Michael Green Architecture completed two new massive timber buildings for the internationally recognised College of Forestry at Oregon State University. Located on the campus within the Oregon Forest Science Complex (OFSC), the new George W Peavy Forest Science Centre and the A.A. “Red” Emmerson Advanced Wood Products Laboratory (AWP) recently celebrated the opening of this unique centre, costing $79,5 million because of a public-private partnership that brought together four lead donors.
Both buildings have been designed to uphold the college’s vision to create a dynamic learning, collaborative and research environment for managing and sustaining working forest ecosystems in the 21st century.
The project design approach was created in collaboration with multiple college departments and user groups across various functions, including resource management, ecosystems and society, and science and engineering. Engagement with these unique and diverse groups meant that the buildings themselves were designed to be teachers and a living laboratory – something to interact with and to learn from.
The new George W Peavy Forest Science Centre at 7 711m² is connected to the complex in natural layers, systems and networks of a forest, from soil to sky.
The building is designed as two intersecting bars, connected to the existing Richardson Hall. A simple academic bar features 20 classrooms, computer rooms and laboratories. Classroom and lab spaces range from small to large and interior to exterior, facilitating a range of teaching styles in an inspiring environment for students to study all aspects of the forest landscape. Timber stairwells filled with natural light flank both ends of the academic corridor to connect the landscape and enhance intuitive wayfinding.
At the heart of Peavy is the Roseburg Forest Products Atrium. Shaped by towering two-storey Douglas-fir columns, this expansive space captures the feeling of being in the forest. The atrium is directly connected to the Peavy Arboretum, a curated collection of local plant species that acts as a living classroom for forestry students, the community and the industry. The edge between the building and the adjacent arboretum is blurred to remind students at the faculty of their unique and critical role as environmental stewards.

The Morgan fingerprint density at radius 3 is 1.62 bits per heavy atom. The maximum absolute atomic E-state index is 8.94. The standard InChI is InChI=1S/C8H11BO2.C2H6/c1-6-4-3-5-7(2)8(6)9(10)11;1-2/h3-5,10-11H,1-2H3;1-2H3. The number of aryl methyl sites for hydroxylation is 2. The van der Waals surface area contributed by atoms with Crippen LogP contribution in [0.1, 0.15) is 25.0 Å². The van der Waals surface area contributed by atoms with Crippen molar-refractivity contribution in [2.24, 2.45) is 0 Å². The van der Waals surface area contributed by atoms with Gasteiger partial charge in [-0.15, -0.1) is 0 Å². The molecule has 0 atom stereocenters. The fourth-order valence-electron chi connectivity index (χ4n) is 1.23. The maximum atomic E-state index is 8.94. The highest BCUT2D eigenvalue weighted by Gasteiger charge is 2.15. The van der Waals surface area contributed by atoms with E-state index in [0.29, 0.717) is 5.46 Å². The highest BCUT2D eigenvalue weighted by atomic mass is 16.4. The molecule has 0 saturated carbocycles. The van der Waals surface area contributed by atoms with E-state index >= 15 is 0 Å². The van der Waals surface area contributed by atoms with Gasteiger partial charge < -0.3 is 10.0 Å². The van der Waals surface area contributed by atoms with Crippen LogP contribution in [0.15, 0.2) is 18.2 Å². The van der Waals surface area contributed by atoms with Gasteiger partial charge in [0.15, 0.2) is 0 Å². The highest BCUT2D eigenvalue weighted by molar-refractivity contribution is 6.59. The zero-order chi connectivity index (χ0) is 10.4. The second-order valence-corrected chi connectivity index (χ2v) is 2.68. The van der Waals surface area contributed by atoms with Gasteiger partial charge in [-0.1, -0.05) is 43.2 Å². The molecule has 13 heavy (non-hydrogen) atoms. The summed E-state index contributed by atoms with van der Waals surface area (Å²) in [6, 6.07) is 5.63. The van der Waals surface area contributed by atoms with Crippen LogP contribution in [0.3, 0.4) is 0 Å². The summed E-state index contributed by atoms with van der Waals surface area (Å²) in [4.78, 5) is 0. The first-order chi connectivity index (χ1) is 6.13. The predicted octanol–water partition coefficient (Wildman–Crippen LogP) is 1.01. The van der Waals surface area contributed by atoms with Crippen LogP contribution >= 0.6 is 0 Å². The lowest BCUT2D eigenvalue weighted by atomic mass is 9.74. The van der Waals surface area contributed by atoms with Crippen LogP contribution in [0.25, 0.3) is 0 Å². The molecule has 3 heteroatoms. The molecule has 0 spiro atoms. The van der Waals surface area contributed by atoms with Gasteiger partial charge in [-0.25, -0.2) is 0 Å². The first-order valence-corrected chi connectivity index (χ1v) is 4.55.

Peavy includes several informal learning spaces, including the third-floor area located outside of The Wollenberg Foundation Dean’s Suite. This space provides opportunities for students, the faculty and staff to collaborate, study and teach in a relaxed setting among the treetops.
A CLT rocking wall system, the first of its kind in North America, was developed with shear walls composed of separate sections connected vertically by a post-tension system. This allows the walls to move and self-centre during an event, and for components to be selectively replaced on an as-needed basis after the event occurred.
As part of the building-as-a-teacher concept, the wood structure is monitored by over 200 sensors that have been installed throughout the structure to gather data on vertical and horizontal structural movement as well as moisture. This data will be used for research about the performance of mass timber structures for the life of the building, and will inform the future of good practice in building with mass timber.
George W Peavy Forest Science Centre (PFSC).
Opened: March 2020.
Size: Approx. 7 711m².
Features: Seven classrooms, six meeting rooms, two computer classrooms, offices, laboratories, an outdoor arboretum, formal and informal learning spaces, graduate student workspaces, numerous quiet areas, constructed with glulam, cross-laminated timber (CLT) and mass plywood panels (MPP).
For more information on this remarkable project, visit www.forestry.oregonstate.edu/ofsc.
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